If you have been relying on median property prices to help you make decisions regarding your real estate options, you may need to take a minute to think things through.
Referencing median property prices alone is not as useful as one would think nowadays, due to several reasons one of which is the changing market behaviour that could send you off on the wrong foot.
To avoid making a mistake in your next real estate property or investment decisions, here are some helpful and practical tips to consider;
Median price calculations
How are median prices calculated? The median property price is the middle property in a list of properties sales when arranged from the lowest to the highest-priced. Simply put, it is the middle property on that list.
It should not be confused with the average price of the group, which is calculated as the total value of all the property sales divided by the number of properties sold.
In a technical sense, the median price calculation is more accurate than the average since it is less affected by a few unique lows or high sale prices.
A median price change may not result in a change in property value
While a median price can be a good tool to comprehend price changes of properties in a transacted market, an incremental increase of 10% is not indicative of an increase of 10% in the property’s value.
It may even cause your property value to drop.
For instance, if there are several multi-million dollar homes are listed and sold in the market during the previous month, median prices are affected but the value of a more moderately priced property may not have moved at all.
This is in the same way with falling median prices in an area could be indicative that there were merely more sales that occurred at the lower-priced segment than there were in the high-priced units.
With this in mind, it is important to understand movements in the market and have to look deeper into actual sales figures that occurred in a given period.
When scrutinising the different property types sold during the previous month versus the new data can prove useful. You may discover that an increase in median prices does not mean an increase in your property’s value.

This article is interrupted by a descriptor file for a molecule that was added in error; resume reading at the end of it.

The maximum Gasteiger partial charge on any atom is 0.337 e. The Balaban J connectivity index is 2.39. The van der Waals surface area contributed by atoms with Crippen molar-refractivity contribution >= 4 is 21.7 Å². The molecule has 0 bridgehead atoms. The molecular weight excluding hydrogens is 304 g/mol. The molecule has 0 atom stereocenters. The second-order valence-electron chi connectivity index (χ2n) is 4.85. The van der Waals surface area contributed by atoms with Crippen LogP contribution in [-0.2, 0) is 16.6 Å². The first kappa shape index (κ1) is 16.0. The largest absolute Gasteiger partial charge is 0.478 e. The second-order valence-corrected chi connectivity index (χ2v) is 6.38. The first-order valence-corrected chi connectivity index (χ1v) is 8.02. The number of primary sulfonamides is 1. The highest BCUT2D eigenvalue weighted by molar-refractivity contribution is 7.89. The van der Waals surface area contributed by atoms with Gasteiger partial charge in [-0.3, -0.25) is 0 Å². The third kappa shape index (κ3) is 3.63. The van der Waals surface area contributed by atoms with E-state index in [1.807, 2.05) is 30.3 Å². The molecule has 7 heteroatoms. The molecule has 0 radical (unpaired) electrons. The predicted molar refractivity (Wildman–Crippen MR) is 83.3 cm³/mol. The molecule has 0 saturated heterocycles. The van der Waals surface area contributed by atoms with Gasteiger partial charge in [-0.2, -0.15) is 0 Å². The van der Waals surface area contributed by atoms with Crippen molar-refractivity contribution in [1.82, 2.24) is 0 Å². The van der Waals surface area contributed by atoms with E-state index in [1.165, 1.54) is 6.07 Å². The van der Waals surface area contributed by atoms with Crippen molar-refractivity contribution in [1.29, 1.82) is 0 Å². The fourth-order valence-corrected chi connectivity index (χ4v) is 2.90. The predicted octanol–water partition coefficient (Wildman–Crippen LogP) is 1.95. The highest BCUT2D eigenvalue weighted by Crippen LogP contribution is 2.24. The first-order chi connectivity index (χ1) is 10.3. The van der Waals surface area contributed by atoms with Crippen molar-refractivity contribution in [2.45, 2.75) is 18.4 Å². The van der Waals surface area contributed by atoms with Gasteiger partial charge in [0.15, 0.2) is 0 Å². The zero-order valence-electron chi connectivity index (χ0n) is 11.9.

Median prices may only be valuable in some areas
Median price change statistics can be applied in determining property price growth only in some areas, not all.
For example, properties in suburbs are generally considered largely homogenous thus have similar prices which are likely to find the median price to be an accurate indicator of true value movements.
Additionally, suburbs, where many properties transact regularly, can also be more statistically useful compared to areas where properties rarely get sold, held tightly, and are significantly different than others.
Also, some suburbs are too diverse for the numbers to be consistent and meaningful, aside from good and bad locations on opposing sides of main road arteries and do not perform sustainably especially those that are diversely grouped.
This is why relying mainly on median price changes in the level of capital cities can be too inconsistent and prove misleading.
Different data providers can measure varied statistics
There are several key factors why median prices may vary from different data providers.
The data collection process and the data collected, timeframes, and the index methodology used.
Looking at these factors alone could give you an idea of how it could cause variations in data interpretation.
Long-term data and statistics tend to be more reliable
Serious investors pay attention to long-term data and statistics when they need to understand market dynamics, instead of short-term median prices and trends, which helps provide a more comprehensive understanding of an area’s performance.
Simply put, median prices are effective as an indicator of the composition of property sales, instead of a strong and reliable indicator of changing property values.
Rather than putting your cards on median prices, it would be wise to delve into quantifiable and reliable data such as sales volume, market depth, and look into like-for-like sales figures to estimate current property values.